If the Cubs’ approach to extension talks with Anthony Rizzo are any indication, say goodbye to the All-Star first baseman.
And to Javy Báez.
And, of course, Kris Bryant.
And might as well get the planning committee together now for next year’s Willson Contreras Farewell Tour.
Maybe the Cubs will still get a contract extension done with Rizzo before he becomes a free agent next fall.
But counting on a longstanding personal relationship to keep the dialogue open while making a lowball offer based on perceived markets and projection models is the definition of tone-deaf.
“I told my agents not to talk to me about it anymore, even from this point on, really,” Rizzo said Monday morning, shutting down talks with the club after an extension offer believed to be in the four-year range for little more average annual value than the $16.5 million his current team-friendly deal pays him in 2021.
“It was good to have clarity one way or the other,” added Rizzo, who had set an Opening Day deadline for getting a deal done. “Now I can get ready for the season.
“I can’t tell you what the future holds.”
Is Rizzo, 31, worth the five-year, $130 million the Cardinals gave Paul Goldschmidt two years ago at the same age — probably the closest comp?
Maybe not on the open market in this climate. Maybe not if his back acts up more often than the few days a season it has in recent years, or if he otherwise doesn’t age well.
Is he worth closer to what Goldschmidt got or closer to half that?
That question seems insulting on its face — even before you get to the fact that, according to multiple sources, the latter is where the Cubs’ offer fell.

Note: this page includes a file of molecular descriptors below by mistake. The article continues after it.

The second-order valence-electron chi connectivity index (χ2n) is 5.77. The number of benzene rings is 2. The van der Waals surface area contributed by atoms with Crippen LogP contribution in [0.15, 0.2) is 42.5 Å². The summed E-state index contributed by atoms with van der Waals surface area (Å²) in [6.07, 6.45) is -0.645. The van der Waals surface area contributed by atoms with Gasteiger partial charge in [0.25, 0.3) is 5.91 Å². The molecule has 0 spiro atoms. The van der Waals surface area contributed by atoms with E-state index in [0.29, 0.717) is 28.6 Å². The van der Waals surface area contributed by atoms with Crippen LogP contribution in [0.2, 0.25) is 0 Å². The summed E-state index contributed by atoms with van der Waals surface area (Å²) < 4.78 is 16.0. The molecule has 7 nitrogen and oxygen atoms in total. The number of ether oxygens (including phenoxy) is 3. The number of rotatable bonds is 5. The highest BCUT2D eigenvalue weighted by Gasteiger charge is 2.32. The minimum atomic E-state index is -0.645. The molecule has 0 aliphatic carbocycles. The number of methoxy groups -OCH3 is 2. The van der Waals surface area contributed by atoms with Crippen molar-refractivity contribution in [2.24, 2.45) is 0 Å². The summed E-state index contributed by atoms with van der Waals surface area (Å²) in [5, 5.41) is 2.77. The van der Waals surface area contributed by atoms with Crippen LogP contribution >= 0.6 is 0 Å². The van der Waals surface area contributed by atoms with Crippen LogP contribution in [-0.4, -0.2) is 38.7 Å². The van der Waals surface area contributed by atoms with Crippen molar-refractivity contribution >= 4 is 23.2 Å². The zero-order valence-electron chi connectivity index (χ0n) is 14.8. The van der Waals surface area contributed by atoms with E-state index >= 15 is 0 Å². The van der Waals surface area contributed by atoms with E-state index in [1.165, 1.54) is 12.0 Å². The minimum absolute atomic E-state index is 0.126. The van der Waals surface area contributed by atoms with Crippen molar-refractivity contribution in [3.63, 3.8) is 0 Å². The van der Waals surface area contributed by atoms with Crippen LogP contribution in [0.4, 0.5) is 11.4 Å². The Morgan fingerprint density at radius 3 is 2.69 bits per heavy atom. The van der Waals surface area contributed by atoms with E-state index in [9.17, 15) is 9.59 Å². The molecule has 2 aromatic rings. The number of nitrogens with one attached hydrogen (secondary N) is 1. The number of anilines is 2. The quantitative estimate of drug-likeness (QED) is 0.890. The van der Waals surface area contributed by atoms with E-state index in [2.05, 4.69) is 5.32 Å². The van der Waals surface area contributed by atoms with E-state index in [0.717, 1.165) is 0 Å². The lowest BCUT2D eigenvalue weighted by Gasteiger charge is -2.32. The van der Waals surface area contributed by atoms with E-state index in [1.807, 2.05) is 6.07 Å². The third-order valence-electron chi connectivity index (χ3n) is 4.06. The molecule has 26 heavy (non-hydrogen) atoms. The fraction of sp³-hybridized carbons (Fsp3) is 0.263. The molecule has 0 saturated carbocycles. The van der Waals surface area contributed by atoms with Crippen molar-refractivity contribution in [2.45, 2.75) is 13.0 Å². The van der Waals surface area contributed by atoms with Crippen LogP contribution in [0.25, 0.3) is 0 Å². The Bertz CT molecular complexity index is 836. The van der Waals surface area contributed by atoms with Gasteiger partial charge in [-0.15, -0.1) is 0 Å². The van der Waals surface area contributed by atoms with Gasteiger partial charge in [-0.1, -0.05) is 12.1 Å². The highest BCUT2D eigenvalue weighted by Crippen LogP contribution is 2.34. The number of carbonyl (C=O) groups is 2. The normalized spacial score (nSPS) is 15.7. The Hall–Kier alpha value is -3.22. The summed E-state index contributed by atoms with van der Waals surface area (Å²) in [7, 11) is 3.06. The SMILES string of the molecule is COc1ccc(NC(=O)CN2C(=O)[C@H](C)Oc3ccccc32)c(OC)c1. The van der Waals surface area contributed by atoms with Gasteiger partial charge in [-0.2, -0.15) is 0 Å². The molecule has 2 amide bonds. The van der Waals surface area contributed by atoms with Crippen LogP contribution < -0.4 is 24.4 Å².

And people wonder why Rizzo cut off talks and decided to talk to media via Zoom on Monday to slam the ball back into the Cubs’ court, despite a strong relationship with team president Jed Hoyer that spans three organizations and Rizzo’s entire professional career.
“It’s been an amazing ride,” Rizzo said. “I don’t think it’s over yet. But it’s just part of the business. This is a business, and you need to separate it, because every good business person will tell you there’s no friendships really in business.”
What’s the message here? What’s the end game? The best price the Cubs can get on a player who hasn’t asked for Goldschmidt money from one of the wealthiest franchises in the sport — and might be willing to work out something for less?
And what’s his value to this team, that knows him so well, that won the most celebrated team championship in American team sports with him among those leading the charge, that has called him its leader, if not the center of a team culture nine years in the making?
That’s where the analytics and bean-counting side of the Cubs’ efforts with Rizzo so far veer from tone-deaf toward embarrassing.
If Rizzo isn’t considered the cultural conduit in the clubhouse that team officials publicly say he is, a championship player who plays hard enough to limp back from a “season-ending” ankle injury in a few days to homer against the Cardinals in a pennant race, who has finally grown into the full-fledged leadership role they envisioned years ago under a good-fit manager and mentor, well, then consider the message delivered with the lowball offer.